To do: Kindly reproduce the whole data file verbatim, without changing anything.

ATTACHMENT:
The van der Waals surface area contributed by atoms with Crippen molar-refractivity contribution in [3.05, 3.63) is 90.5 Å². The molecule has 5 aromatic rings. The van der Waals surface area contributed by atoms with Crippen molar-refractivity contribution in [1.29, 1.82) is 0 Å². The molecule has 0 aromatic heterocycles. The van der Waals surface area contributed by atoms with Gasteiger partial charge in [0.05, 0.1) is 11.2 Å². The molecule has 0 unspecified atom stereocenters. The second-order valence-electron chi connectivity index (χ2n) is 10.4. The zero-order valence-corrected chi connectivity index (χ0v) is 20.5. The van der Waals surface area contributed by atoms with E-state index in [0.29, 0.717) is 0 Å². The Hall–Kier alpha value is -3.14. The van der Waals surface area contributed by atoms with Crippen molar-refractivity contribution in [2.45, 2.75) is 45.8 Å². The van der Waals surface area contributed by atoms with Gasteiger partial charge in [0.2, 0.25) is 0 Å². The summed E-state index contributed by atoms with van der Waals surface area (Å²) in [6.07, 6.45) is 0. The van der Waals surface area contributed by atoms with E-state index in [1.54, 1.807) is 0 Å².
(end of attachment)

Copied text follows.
The van der Waals surface area contributed by atoms with Crippen molar-refractivity contribution in [3.05, 3.63) is 90.5 Å². The molecule has 5 aromatic rings. The van der Waals surface area contributed by atoms with Crippen molar-refractivity contribution in [1.29, 1.82) is 0 Å². The molecule has 0 aromatic heterocycles. The van der Waals surface area contributed by atoms with Gasteiger partial charge in [0.05, 0.1) is 11.2 Å². The molecule has 0 unspecified atom stereocenters. The second-order valence-electron chi connectivity index (χ2n) is 10.4. The zero-order valence-corrected chi connectivity index (χ0v) is 20.5. The van der Waals surface area contributed by atoms with E-state index in [0.29, 0.717) is 0 Å². The Hall–Kier alpha value is -3.14. The van der Waals surface area contributed by atoms with Crippen molar-refractivity contribution in [2.45, 2.75) is 45.8 Å². The van der Waals surface area contributed by atoms with Gasteiger partial charge in [0.2, 0.25) is 0 Å². The summed E-state index contributed by atoms with van der Waals surface area (Å²) in [6.07, 6.45) is 0. The van der Waals surface area contributed by atoms with E-state index in [1.54, 1.807) is 0 Å².